Ted Leonsis' Basketball Philosophy: The Watershed At Midstream

WASHINGTON - APRIL 28: Ted Leonsis, the owner of the Washington Capitals, watches his team's 2-1 loss to the Montreal Canadiens in Game Seven of the Eastern Conference Quarterfinals during the 2010 NHL Stanley Cup Playoffs at the Verizon Center on April 28, 2010 in Washington, DC. (Photo by Bruce Bennett/Getty Images)

Back when Flip Saunders was fired three months back, I had occasion to write:

What happens between now and the end of the coming free agency period is crucial to the future of the franchise. How Ted navigates the paradox of active ownership and effective organizational management will determine the fate of the current rebuild.

Effective organizational management calls for picking the right people for the job and getting out of their way. Agree or disagree that extending Ernie Grunfeld was the right call, his incumbency has real value and that means the personnel dominos are primed to fall in good order this offseason. The Wizards have momentum in just about every way, and that is a surprisingly easy achievement to overlook.

Jay Glassie had at least one thing right when he implicitly stated winning is an institutional effort. One thing I think we can all agree on perceiving at times in the franchise is a lack of accountability. As quickly as problems cropped up, passes were handed out, issues remained and it became hard to see if anyone within the organization or without had faith in an institutional standard. To be perfectly honest, that falls on everyone drawing a paycheck.

Problems get solved when one person takes responsibility for providing the solution. Playing the blame game provides reflexive satisfaction, but on a professional level, when you need everyone to buy in to a culture change, you can't afford to alienate anyone. Wonder why there hasn't been massive turnover at the Verizon Center? Ted got buy-in, established a standard for performance and those metrics are being met (fare thee well, Flip). What other logical conclusion is there to make?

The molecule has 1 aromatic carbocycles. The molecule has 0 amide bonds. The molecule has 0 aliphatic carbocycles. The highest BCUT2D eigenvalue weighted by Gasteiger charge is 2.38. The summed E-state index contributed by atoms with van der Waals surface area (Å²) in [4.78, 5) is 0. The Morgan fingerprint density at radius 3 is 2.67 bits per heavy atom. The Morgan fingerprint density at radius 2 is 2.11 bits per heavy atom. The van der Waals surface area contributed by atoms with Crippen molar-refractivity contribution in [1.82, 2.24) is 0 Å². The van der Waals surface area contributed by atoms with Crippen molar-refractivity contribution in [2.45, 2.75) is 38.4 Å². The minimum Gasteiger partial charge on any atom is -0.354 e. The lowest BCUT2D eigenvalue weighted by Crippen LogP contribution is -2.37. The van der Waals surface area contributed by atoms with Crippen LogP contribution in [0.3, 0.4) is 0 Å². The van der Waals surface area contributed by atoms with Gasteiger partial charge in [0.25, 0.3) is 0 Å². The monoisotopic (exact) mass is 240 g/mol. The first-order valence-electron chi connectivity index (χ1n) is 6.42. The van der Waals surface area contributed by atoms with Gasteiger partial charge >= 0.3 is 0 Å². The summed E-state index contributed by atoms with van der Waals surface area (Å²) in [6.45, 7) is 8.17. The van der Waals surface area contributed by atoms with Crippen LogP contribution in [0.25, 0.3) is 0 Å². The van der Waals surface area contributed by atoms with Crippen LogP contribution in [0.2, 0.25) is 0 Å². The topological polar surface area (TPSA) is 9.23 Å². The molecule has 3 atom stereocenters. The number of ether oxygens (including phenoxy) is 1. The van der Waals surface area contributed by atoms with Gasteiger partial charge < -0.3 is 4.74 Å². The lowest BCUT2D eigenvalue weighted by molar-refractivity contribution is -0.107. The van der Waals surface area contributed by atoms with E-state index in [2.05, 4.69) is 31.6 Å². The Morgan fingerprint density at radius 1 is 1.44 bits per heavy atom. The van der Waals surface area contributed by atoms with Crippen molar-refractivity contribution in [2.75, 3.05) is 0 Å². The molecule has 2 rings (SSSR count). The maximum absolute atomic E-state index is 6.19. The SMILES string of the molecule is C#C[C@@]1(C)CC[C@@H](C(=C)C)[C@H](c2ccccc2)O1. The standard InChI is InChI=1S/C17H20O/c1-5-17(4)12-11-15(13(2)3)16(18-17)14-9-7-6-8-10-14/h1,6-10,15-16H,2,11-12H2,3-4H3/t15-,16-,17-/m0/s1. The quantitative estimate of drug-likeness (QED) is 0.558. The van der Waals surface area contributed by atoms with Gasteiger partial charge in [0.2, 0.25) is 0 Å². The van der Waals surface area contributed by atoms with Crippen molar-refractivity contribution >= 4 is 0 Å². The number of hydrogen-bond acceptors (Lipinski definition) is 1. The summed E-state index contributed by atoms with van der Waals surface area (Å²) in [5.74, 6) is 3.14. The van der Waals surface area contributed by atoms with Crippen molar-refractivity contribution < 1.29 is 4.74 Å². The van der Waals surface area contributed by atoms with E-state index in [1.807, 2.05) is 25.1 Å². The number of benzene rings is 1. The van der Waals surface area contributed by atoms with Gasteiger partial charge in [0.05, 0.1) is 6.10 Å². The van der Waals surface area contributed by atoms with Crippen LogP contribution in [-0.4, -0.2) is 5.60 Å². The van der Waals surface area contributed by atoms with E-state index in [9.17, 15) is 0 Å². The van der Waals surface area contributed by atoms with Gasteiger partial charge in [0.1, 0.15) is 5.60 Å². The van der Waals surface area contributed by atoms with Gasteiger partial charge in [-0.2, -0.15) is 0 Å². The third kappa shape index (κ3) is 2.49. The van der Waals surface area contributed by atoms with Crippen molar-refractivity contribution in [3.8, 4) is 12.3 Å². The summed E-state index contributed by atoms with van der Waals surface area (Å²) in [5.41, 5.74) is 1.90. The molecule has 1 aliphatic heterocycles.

So what are the institutional indicators that tell us how Ted is handling the paradox between active ownership and effective organizational management?

The nature of picking the right people and getting out of the way means we have to infer what is happening at the top. At the very least, we can conclude that things are going well enough as there's been hardly a hiccup from on high. But silence only tells us so much, so let's examine a few of the more significant indicators:

Veteran incumbents Andray Blatche and Rashard Lewis were quietly shut down. I said back in January that Ted would make his decision on Ernie Grunfeld on the strength of player development and any moves made before the break. The prospects got pushed harder and have responded well while the roster is in it's best shape since...well, a while. Ted promised there would be additional investment in player development and we've seen the results. The Nene Hilario trade implies Ted had faith in Ernie's ability to find value for volatile, high value franchise assets and gave him the leash to do it.

Ted has stuck to his guns and while DC writers can't put enough asterisks onto the winning streak fast enough, I'm leaving the season with Sean's takeaway from the Cavaliers game; John Wall is smiling. If you would have told me the season would end with that image, I'd have called it a win. But with the offseason beginning today, I'm reminded it's only halftime.

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